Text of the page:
On Wednesday and Thursday, baseball fans around the nation got a special treat in the form of a playoff tripleheader.
Living on the west coast, it provided me with the perfect day; baseball starting at 11 a.m. and ending at 10 p.m.
But with that pleasure also came despair.
TBS is responsible for the divisional series round this season, and they are already getting on my nerves.
First of all, can we please do away with the pitch trax graphic on every pitch?
I’m watching the game, TBS—clearly, I can see where the ball is caught. I don’t need to know the exact inch where it hits. If it’s a close call or an important call, sure, bust out the digitized graphics and let’s get crazy.
But aside from that, I’m sick of having my screen blocked off by this stupid graphic.
It’s like watching Sportscenter, they have become so obsessed with filling the screen with random graphics that it frustrates the viewer.
Secondly, what in the holy hell is going on with the play-by-play guy for the Phillies-Rockies series?
I think it's Brian Anderson, and he is absolutely atrocious. He comes off as some hack who knows nothing about baseball.
His poor performance was only to be outdone by C.B. Buckner's calls in the Red Sox-Angels series.
Overall, Anderson's effort really reflects the whole mentality of TBS. Very funny.
I’m sure I don’t need to remind you of this next one, but have you had enough of George Lopez yet?
Last year they shoved Frank Caliendo down our throats, and we all know how famous and successful Frank is these days …
It’s almost like they want Lopez to fail by running these terrible ad campaigns.
One thing I really want to know about the ad’s; how did they get Obama to be in his commercials?
And more importantly, is Obama a closet Lopez fan?
I guess when the nation is up in arms about health care, just hitch your wagon to George Lopez and all will be forgiven.
If seeing the endless commercials for his late night show weren’t enough, Lopez threw out the first pitch before Game 2 of the Dodgers game. In true form of being an idiot, Lopez wore a jersey that read, “Lopezuela” on the back, with Fernando Valenzuela’s No. 34.
And then there’s that Avis.com commercial.
You know the one—“Moonrock….Moonrock….Moonrock”—it’s on at least twice every commercial break. Considering TBS dropped a triple-header on us, that’s a lot of moonrock to handle in one day.
I’m so annoyed and frustrated with these commercials I can’t even say more about them—just experience the pain for yourself when you sit down for the next broadcast.
I’ll have to put this next one as one of the most frightening revelations of the week, but did anyone else notice Dick Stockton’s striking resemblance to Larry King?
And by resemblence, of course, I mean Stockton looks like he died five years ago.
His face is so surgically altered he might as well marry Joan Rivers.
Stockton also seems to think that the Cardinals had devised the most elaborate plot in playoff history; get into the Dodgers bullpen early.
Really? That’s what you worked all weekend to think up?
Dick, we know that it’s the goal of a team to knock a starter out of the game early. You’re not exactly making a scientific breakthrough by notifying us of this approach.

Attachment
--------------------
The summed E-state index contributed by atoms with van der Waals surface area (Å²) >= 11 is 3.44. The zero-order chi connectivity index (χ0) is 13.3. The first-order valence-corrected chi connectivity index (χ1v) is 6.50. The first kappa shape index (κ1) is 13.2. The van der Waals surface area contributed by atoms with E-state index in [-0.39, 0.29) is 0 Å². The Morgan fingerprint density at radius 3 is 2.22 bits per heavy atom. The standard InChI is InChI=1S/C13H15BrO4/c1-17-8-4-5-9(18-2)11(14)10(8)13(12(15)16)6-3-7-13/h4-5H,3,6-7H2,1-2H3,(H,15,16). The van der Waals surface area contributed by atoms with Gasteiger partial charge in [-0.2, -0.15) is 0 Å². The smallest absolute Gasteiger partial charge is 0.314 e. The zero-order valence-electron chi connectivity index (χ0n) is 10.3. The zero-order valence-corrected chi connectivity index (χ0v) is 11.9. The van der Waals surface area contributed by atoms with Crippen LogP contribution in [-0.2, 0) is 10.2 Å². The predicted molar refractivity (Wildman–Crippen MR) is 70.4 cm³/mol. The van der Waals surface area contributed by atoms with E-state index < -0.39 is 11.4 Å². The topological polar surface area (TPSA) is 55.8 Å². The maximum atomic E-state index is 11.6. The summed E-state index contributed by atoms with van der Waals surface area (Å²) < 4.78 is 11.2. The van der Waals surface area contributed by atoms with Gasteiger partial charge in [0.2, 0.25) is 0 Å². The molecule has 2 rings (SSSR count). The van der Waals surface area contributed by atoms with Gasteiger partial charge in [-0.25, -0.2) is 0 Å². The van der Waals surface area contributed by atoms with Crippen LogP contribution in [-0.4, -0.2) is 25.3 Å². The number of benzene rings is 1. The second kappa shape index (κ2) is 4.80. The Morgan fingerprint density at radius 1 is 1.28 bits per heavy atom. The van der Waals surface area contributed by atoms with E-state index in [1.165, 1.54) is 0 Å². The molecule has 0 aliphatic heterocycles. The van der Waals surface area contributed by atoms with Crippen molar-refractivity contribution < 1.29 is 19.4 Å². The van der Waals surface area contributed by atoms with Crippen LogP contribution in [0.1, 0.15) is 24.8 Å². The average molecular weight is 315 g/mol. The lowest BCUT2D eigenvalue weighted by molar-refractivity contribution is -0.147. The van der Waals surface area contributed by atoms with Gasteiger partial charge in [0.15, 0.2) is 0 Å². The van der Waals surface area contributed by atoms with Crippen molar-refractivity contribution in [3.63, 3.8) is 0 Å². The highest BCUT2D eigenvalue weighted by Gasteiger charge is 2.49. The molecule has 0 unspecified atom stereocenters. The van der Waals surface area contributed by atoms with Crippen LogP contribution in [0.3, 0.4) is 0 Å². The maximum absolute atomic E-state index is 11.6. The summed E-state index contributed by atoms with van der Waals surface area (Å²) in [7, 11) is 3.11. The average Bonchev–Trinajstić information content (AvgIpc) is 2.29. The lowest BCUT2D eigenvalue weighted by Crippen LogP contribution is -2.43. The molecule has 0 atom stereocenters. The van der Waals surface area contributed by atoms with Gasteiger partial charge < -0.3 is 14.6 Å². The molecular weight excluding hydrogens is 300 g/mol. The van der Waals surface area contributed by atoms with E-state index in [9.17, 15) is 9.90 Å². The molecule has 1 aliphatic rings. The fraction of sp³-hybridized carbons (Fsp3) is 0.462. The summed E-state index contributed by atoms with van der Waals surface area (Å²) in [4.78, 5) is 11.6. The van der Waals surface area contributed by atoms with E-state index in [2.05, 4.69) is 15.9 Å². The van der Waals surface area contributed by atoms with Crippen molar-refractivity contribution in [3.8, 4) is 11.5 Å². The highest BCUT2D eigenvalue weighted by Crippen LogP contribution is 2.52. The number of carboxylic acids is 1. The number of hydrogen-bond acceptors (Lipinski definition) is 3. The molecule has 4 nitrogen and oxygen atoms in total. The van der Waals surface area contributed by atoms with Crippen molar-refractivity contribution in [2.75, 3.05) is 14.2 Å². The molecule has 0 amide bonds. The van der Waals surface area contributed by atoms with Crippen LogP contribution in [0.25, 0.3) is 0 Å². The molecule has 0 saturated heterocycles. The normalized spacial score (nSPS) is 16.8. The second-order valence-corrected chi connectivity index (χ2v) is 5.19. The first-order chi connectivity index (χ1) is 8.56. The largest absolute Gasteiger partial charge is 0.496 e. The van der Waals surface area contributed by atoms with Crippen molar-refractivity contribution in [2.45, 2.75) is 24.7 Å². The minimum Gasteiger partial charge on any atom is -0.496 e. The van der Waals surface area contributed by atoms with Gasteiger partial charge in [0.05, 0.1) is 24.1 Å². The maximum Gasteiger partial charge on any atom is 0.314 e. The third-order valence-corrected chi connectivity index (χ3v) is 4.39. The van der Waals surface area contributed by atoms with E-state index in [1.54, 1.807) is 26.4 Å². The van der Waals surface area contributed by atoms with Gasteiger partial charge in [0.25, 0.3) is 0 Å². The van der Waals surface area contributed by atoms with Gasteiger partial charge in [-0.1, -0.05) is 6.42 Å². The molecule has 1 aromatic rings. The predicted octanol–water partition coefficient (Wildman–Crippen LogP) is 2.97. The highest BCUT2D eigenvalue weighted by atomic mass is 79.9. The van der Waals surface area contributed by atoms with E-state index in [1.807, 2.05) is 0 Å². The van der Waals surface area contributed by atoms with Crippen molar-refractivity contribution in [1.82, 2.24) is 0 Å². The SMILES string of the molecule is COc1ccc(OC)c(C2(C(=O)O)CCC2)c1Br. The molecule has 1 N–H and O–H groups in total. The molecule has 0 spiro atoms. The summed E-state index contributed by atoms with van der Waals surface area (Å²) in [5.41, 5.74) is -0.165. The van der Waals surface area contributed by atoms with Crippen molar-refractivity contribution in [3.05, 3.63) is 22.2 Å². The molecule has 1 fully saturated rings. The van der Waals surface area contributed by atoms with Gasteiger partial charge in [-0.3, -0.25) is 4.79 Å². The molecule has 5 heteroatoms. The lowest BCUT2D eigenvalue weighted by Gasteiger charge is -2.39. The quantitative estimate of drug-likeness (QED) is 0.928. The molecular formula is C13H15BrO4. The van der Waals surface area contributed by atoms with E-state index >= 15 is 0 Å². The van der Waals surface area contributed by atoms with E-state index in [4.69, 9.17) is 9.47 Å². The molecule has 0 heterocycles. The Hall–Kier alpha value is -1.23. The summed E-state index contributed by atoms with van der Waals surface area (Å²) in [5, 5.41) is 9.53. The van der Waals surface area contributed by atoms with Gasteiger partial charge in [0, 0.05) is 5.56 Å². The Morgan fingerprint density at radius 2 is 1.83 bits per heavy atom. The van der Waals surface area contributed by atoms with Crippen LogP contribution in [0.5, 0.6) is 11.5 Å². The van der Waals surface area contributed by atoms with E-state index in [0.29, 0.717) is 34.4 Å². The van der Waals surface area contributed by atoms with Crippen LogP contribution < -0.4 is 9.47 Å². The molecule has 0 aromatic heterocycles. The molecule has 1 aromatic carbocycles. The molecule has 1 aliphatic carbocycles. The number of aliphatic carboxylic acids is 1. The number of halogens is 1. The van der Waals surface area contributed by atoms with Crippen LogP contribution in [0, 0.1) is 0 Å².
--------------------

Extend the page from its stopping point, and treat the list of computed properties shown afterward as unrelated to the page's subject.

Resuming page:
Fortunately for Stockton, he is paired up with Bob Brenly, who really knows his stuff and has been one of the lone bright spots during the TBS coverage.
In the early innings of the Dodgers-Cardinals game yesterday, Brenly made a point to talk about how the shadows will affect the offensive approach of both teams.
When Matt Holliday came to bat in the top of the second, the shadows had almost creeped past home plate, which when it happens, makes things incredibly difficult for the hitter.
Holliday took an enormous cut early in the count and fouled a ball back. Brenly said something about how Holliday was trying to go deep, because he was leading off the inning and time was running out before the shadows became a huge factor, so it would be beneficial to try and drive a ball out of the yard.
Sure enough, with his next Ruthian swing, Holliday connected on a home run.
Brenly couldn’t have been more spot on about the shadows, as in the third inning they finally overtook home plate and made it considerably more difficult for hitters.
And finally, there’s the pregame show …
First of all, Ernie Johnson is just awesome. The guy does a phenomenal job in the studio, whether he is with Kenny and Charles for NBA games, or the baseball crew for MLB playoffs.
He is dynamic, funny, and even brings some good information to the table. Baseball may not be his specialty, but E.J. convinces you that he could replace Peter Gammons in a heartbeat.
Along with E.J., Dennis Eckersley and David Wells do a good job dissecting the game from a pitcher’s standpoint.
Wells had a great segment yesterday speaking about how Jon Lester most likely would have a tough time battling back from taking a line drive off of his knee late in the season.
The Ham-bino talked about a time in his career when he was drilled in the knee, and it took him two or three months to really feel 100 percent again. He also detailed how Lester lucked out, because he was contacted in the fat part of the knee, not the medial side, which is incredibly sensitive to impact.
But it all comes unraveled when Cal Ripken Jr. steps into the equation.
I’m not sure if anyone else caught this, but they setup Cal at a fake home plate, and use the damned pitch trax to digitally “pitch” him the ball.
All we get is a bunch of white lines streaking across the screen towards Ripken, and you can’t even get a feel of how the hitter lined up with the pitches because Ripken is not necessarily the body double for whatever hitter he is emulating.
So baseball fans, try to make it through these next few weeks without flying to Atlanta to attack the TBS executives.
The main thing to remember when watching a TBS broadcast; at least you don’t have to listen to Joe Buck and Tim McCarver.